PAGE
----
No matter how much time passes, Karl-Anthony Towns will never stop feeling grief.
Sure, the Minnesota Timberwolves star might find some relative comfort playing in games and bonding with teammates. As he has made clear with his words and body language in the past month, however, Towns will never fully recover from his mother, Jacqueline Cruz, and six other family members dying this year due to coronavirus complications.
“You may see me smiling and stuff, but that Karl died on April 13th,” Towns said Wednesday night, referring to the date of his mother’s death. “He’s never coming back. I don’t remember that man. I don’t know that man. You’re talking to the physical me. But my soul has been killed off a long time ago.”
These comments should leave everyone heartbroken for the over 300,000 people that have died from COVID-19 – as well as those individuals' family members and friends. These comments should leave everyone with anger for those that have contributed to the death rate by refusing to take mask-wearing and social distancing rules seriously.
As it pertains to the NBA world, Houston Rockets star James Harden should look at Towns' pain and see why he needs to stop being so selfish.
The NBA issued a $50,000 fine to Harden on Wednesday for violating the league’s health and safety protocols. Harden has defended himself, saying he did not attend a strip club, as some suspected. But that does not matter, necessarily.
What matters is that Harden attended a private indoor party that had far more than the 15 people that the league permits for any gathering. What matters is Harden attended an establishment that the league has outlawed.
Though Harden himself has not tested positive for COVID-19, the NBA still postponed the Rockets’ season opener against Oklahoma City because of too many cases within his team. The league reported that three players "returned tests that were either positive or inconclusive." Four other Rockets were also quarantined because of contact tracing procedures.
Houston Rockets guard James Harden and Minnesota Timberwolves center Karl-Anthony Towns during a game in 2019. (Photo: Jesse Johnson, USA TODAY Sports)
You don’t really need to be epidemiologist to fear that Harden’s reckless behavior could, should it continue, harm teammates, staff members and their families.
What are the potential consequences? Look at Towns, who has spent the last eight months in absolute hell. He has tried comforting his father and other family members over their numerous losses. But he has admittedly struggled.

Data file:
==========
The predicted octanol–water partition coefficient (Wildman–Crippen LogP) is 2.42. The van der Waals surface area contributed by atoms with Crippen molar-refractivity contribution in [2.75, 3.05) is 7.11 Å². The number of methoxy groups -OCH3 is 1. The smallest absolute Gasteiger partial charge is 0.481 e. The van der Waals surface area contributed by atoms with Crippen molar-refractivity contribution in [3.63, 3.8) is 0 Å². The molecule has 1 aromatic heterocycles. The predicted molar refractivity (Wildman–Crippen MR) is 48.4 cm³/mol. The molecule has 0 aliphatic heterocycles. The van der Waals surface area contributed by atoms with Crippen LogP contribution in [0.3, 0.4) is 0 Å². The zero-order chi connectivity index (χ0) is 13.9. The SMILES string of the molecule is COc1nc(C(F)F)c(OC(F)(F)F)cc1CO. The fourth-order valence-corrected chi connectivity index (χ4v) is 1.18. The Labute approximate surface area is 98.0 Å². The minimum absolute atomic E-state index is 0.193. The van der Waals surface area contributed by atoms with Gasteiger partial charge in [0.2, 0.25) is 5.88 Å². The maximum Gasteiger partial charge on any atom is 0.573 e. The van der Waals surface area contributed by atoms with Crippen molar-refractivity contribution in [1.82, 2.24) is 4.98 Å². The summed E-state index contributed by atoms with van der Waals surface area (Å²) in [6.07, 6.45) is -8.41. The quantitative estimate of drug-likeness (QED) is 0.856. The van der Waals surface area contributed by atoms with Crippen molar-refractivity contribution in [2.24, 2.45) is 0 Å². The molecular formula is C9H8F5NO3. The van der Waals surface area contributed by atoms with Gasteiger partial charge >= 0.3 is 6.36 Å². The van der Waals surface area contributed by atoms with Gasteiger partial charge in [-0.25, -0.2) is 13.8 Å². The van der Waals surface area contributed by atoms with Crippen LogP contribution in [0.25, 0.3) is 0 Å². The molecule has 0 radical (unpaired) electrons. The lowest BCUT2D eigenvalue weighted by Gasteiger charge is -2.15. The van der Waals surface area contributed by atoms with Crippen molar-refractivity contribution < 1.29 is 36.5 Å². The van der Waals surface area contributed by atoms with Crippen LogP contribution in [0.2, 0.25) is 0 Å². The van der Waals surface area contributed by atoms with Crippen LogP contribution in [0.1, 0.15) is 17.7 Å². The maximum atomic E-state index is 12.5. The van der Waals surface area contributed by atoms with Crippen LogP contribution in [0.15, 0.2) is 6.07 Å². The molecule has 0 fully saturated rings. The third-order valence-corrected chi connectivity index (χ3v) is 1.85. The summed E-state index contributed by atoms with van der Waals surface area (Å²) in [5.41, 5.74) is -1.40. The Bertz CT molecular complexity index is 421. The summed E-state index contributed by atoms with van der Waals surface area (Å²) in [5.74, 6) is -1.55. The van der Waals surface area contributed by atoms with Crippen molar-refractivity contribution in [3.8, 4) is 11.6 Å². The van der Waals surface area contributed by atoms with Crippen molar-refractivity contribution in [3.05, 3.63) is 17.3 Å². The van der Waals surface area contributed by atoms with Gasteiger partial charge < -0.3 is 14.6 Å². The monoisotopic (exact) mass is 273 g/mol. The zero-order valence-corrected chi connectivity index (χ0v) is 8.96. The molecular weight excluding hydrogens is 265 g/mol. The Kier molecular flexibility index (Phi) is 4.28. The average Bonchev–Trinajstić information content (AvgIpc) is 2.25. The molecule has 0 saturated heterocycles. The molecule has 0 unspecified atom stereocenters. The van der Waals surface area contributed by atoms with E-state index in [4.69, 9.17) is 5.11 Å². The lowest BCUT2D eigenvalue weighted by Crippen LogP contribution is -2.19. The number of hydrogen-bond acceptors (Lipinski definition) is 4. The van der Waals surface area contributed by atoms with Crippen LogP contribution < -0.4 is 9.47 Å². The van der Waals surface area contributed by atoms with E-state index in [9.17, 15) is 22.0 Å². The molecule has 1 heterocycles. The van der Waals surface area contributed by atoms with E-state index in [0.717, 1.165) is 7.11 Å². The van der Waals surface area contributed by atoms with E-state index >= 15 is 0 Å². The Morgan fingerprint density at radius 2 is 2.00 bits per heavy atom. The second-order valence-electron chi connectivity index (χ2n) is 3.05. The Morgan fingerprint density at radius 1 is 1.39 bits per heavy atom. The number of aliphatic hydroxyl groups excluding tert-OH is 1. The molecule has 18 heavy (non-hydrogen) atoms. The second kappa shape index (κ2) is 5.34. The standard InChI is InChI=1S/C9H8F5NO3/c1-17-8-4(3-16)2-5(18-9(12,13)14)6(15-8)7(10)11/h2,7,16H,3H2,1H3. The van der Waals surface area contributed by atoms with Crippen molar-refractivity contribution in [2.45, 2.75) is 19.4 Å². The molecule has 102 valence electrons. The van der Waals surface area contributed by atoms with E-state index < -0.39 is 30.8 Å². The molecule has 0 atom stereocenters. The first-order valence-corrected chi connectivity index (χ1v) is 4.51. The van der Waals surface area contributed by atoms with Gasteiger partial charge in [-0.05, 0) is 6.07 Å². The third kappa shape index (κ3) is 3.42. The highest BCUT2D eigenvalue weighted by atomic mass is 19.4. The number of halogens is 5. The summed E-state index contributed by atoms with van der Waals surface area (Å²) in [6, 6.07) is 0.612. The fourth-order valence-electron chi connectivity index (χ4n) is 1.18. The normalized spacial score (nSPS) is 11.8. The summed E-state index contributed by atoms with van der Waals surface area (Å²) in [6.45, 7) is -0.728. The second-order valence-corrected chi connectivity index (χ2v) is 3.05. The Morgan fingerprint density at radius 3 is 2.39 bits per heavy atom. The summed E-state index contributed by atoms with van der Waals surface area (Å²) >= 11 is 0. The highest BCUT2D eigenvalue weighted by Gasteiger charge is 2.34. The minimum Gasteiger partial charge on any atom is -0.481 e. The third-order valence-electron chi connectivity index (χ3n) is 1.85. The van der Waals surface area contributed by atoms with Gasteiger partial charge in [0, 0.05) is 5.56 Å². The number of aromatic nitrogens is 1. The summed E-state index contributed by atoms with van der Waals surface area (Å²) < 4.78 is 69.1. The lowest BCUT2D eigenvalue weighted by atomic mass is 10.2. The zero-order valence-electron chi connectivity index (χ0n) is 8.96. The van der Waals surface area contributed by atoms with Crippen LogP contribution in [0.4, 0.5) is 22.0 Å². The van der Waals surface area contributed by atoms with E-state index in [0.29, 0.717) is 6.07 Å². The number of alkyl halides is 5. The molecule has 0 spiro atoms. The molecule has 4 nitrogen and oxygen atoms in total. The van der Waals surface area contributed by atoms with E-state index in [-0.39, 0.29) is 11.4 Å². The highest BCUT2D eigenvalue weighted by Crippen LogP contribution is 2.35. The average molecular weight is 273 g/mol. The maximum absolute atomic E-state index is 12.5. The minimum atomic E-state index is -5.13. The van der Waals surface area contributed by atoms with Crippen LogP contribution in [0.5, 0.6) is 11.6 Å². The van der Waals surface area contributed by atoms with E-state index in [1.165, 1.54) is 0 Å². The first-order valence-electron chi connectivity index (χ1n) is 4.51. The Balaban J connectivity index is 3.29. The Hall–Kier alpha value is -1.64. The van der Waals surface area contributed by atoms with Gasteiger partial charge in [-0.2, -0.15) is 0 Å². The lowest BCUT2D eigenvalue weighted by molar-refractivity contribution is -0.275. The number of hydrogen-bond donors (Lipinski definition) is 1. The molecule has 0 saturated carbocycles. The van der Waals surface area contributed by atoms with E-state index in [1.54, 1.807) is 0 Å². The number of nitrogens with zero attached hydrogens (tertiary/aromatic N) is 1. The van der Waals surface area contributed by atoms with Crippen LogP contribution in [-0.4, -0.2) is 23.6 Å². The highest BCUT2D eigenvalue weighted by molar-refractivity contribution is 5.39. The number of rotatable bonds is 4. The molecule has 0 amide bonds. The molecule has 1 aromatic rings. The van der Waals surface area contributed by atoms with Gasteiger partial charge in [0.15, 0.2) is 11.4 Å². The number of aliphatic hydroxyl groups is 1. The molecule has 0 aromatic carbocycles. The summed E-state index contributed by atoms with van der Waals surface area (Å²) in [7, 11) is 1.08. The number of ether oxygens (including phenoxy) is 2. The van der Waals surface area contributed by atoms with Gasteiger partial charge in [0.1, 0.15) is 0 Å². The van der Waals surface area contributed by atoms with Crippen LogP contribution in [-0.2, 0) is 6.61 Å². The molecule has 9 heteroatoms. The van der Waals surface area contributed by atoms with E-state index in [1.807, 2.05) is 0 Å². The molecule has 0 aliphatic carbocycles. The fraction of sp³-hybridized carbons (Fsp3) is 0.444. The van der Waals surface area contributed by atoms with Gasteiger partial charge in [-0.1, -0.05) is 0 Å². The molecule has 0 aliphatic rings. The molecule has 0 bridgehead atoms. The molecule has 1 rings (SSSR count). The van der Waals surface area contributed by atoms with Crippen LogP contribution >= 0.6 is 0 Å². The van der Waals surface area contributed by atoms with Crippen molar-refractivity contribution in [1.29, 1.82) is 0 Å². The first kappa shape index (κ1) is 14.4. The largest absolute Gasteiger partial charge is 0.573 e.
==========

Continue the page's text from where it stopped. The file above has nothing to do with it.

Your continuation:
“I wouldn’t be sitting in this chair if it wasn’t for her,” Towns said of his mom. “I wouldn’t be alive. She saved my life multiple times when I didn’t think I would get here. It’s such a different pain than you all recognize.”
When the NBA decided to begin this season in the middle of the pandemic, it understood its hopes of maintaining revenue and keeping their employees came with significant risk. That explains why the NBA released its schedule for only the first half of the season. The league anticipated it would need some time to reschedule games.
Even with the NBA outlining a 154-page health and safety manual that it has enforced, it seems inevitable the virus will spread even among the players, coaches and staff member that have followed the rules strenuously.
But Harden's reckless behavior increases the risk substantially and could lead to more widespread outbreaks. It surely is not a coincidence that the Rockets are the first game the NBA postponed, and on Day 2 of the regular season, no less.
And is this all happening because Harden has become frustrated with the Rockets and their future?
Opinion: James Harden is trying to be a disruptor, and it's working. His antics could poison Rockets.
He may have felt understandably frustrated the Rockets could not convince coach Mike D’Antoni to sign a new deal after his system lifted Harden’s career to new heights. He may have felt understandably frustrated the Rockets allowed general manager Daryl Morey to leave after he assembled talent around him to give him real chances at winning an NBA title. He may have felt understandably frustrated that Russell Westbrook’s departure signified a rebuilding project.
All NBA stars are entitled to use their leverage either to pressure their team to make moves to become a contender or go elsewhere to a place that will.
But once training camp started, Harden had an obligation to be professional and make the best of his circumstances. Not only does that entail attending practices regularly and supporting coaches and teammates, in these times it also involves taking the safety protocols seriously.
“I made promises to guys I’ll be here no matter how bad my situation is and how [messed] up my life is,” Towns said. “I’m going to keep being here for these guys regardless of what it is. I’m going to let them see me smile even though inside I’m not smiling whatsoever. I owe these guys as a leader. I owe that to them as a teammate.”
Harden owes that same courtesy to Towns, his own teammates and every NBA employee. It shouldn’t be hard for Harden to know how to isolate. He does that often on the court. Unfortunately, Harden only seems concerned about taking his own shot.
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